And maybe, just maybe, by imaging those rings, gaps, and clumps in disks of dust around alien star systems, we might be able to discover planets. In other words, we might find planets by spotting their gravitational pull on their surroundings, as opposed to taking a picture of the actual planets, which is a rare and delicate trick.


http://www.youtube.com/v/BYQZRgWwXgQ?fs=1&hl=en_US


New model

Fast forward to summer 2010. Stark finishes his PhD thesis on computer modeling of dust disks around alien stars, gets a sweet job at Carnegie Institution for Science in Washington, D.C., and is the lead author on a paper describing aforementioned interesting and original science in the September 7, 2010, Astronomical Journal. Life is good!

Read the Goddard Space Flight Center press release and video for the science details. Stark and Kuchner basically simulated the dust in our own solar system and showed what it would look like to alien astronomers observing from afar. (Hint: they can see a ring-shaped collection of dust with a gap due to the influence of Neptune.)

Here, let’s talk about how Stark and Kuchner simulated dusty solar systems in the supercomputer down the hall from me.

neptune_dust_202

click to make me bigger!

The “debris disks” around stars contain an unimaginable number of tiny grains of dust — “dust” being tiny clots of crusty minerals and frozen vapors. Fluffy interplanetary dust bunnies, really.

As planets orbit, their gravity can induce rings and clumps in the dust. And because warm interplanetary dust radiates infrared energy, telescopes trillions of miles away can actually SEE the rings and clumps even though they can’t see the planets creating them.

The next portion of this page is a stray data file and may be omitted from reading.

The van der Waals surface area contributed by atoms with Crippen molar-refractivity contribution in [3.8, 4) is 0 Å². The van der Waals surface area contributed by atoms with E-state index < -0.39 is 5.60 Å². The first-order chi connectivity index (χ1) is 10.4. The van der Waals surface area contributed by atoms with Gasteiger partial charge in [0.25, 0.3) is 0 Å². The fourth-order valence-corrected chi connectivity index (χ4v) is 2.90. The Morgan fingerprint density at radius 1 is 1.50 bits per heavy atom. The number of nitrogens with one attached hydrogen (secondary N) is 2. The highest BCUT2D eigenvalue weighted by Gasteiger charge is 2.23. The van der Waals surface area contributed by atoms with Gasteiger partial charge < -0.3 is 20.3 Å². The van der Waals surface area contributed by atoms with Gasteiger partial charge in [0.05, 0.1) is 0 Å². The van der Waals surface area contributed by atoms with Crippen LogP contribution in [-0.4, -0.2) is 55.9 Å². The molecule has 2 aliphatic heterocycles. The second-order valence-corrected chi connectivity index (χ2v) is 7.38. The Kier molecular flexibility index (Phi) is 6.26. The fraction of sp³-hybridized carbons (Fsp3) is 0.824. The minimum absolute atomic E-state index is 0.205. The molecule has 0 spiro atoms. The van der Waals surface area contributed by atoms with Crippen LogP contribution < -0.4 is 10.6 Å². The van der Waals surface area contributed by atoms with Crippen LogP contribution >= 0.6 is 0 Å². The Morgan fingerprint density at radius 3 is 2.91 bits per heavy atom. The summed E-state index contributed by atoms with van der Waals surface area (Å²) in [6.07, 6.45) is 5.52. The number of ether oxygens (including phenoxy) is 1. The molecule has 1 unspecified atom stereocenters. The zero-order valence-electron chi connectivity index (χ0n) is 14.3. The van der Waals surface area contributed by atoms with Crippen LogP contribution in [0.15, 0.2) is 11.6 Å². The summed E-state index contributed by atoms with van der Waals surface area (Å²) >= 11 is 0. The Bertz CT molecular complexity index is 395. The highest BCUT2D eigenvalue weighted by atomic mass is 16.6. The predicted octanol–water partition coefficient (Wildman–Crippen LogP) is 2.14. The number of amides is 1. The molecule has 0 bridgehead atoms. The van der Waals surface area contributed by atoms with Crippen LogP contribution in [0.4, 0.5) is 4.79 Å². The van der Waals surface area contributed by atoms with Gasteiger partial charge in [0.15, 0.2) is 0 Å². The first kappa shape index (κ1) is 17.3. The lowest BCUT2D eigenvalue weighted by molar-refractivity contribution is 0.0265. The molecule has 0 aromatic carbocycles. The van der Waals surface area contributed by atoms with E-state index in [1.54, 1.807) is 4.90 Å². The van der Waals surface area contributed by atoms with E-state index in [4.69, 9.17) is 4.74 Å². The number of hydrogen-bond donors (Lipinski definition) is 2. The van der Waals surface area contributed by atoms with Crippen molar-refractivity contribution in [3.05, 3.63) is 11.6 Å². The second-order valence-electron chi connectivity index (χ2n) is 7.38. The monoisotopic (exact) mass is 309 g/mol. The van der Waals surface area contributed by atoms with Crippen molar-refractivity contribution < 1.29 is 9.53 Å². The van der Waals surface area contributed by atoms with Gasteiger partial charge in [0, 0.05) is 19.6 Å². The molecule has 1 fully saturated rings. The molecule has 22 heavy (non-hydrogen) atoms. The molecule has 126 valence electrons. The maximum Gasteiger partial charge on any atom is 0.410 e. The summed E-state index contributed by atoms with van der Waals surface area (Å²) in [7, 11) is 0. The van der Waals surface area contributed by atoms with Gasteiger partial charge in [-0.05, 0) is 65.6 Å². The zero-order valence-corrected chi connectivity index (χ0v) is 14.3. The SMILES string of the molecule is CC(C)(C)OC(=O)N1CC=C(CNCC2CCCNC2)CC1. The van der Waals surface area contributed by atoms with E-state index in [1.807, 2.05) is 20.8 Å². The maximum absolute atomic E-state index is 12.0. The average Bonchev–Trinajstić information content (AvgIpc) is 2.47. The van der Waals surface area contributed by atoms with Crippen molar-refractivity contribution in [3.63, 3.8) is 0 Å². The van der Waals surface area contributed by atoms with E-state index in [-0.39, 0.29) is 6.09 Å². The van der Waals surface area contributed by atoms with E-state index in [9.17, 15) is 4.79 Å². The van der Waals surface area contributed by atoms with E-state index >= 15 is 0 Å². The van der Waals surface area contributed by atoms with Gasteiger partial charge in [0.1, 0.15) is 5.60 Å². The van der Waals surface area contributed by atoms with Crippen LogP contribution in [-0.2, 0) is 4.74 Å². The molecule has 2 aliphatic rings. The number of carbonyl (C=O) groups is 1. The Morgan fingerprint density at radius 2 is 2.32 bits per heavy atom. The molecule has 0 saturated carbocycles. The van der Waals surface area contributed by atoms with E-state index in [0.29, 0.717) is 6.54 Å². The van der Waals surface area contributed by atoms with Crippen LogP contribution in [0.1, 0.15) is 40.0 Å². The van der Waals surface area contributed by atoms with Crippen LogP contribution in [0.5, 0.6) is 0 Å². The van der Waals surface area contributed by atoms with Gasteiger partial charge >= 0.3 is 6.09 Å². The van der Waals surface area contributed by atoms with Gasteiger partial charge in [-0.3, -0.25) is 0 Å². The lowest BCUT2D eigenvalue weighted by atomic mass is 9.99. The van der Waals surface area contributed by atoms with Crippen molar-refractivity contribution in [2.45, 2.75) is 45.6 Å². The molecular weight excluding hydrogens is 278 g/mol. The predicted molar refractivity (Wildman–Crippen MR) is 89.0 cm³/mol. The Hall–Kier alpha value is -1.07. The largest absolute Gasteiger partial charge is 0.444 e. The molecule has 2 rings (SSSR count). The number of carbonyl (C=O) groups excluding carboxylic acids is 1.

Kuchner and Stark decided to build a more realistic computer simulation of dusty disks with planets. It could prove a pretty handy tool for spotting planets someday.

The problem: too many dust bunnies! Getting a computer to track the movements and interactions of so many bits of stuff is, well, practically impossible.

Ever heard of the “three body problem”? For physicists of olde like Sir Isaac Newton, calculating the motions of three gravitating bodies in free space was enough to induce cardiac arrest. Dauntingly, terrifyingly, slide-rule-breakingly hard.

“How,” Kuchner asks, “do you figure out the answer without having to figure out a billion billion billion collisions?”

Stalking dust bunnies

Tracking a billion billion billion dust bunnies is not even worth considering, even with the formidable computing resources down the hall from me at Goddard, that being the Discover supercomputer.

But Stark and Kuchner found a way. They call it the collisional grooming algorithm.

An algorithm is a precise set of mathematical rules that describes how to solve a problem. Stark and Kuchner used it to simulate 75,000 virtual dust particles and track their motions and number in response to grain-grain collisions and the gravitational tug of planets.

But what about all the other dust bunnies, the billion-billion-billion?

“We allow each single integrated particle to represent many dust grains,” Stark explains. “We scale the number of dust grains up and down to control how much dust is in the disk, even though we only actually integrate 75,000 particles.”

But let nobody leave the room thinking that approximating the behavior of 10 billion billion billion dust bunnies is easy.

At Goddard, we have a supercomputer called Discover. The thingies that do the actual data processing in a computer are called processors, and Discover presently has about 15,000 of them. That’s the number of processors in 7,500 MacBook Pro laptops like the one I used to write this blog post. Which is to say, my laptop packs an Intel Core Duo, or two processors, whereas the Discover supercomputer packs about 15,000 processors. Soon, Discover will double in capacity to nearly 30,000 processors.

To run Stark and Kuchner’s interplanetary dust bunny simulation required about 3,000 processors — the equivalent of 1,500 MacBook Pro’s — running for 24 hours!

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OH AND DID I MENTION? All opinions and opinionlike objects in this blog are mine alone and NOT those of NASA or Goddard Space Flight Center. And while we’re at it, links to websites posted on this blog do not imply endorsement of those websites by NASA.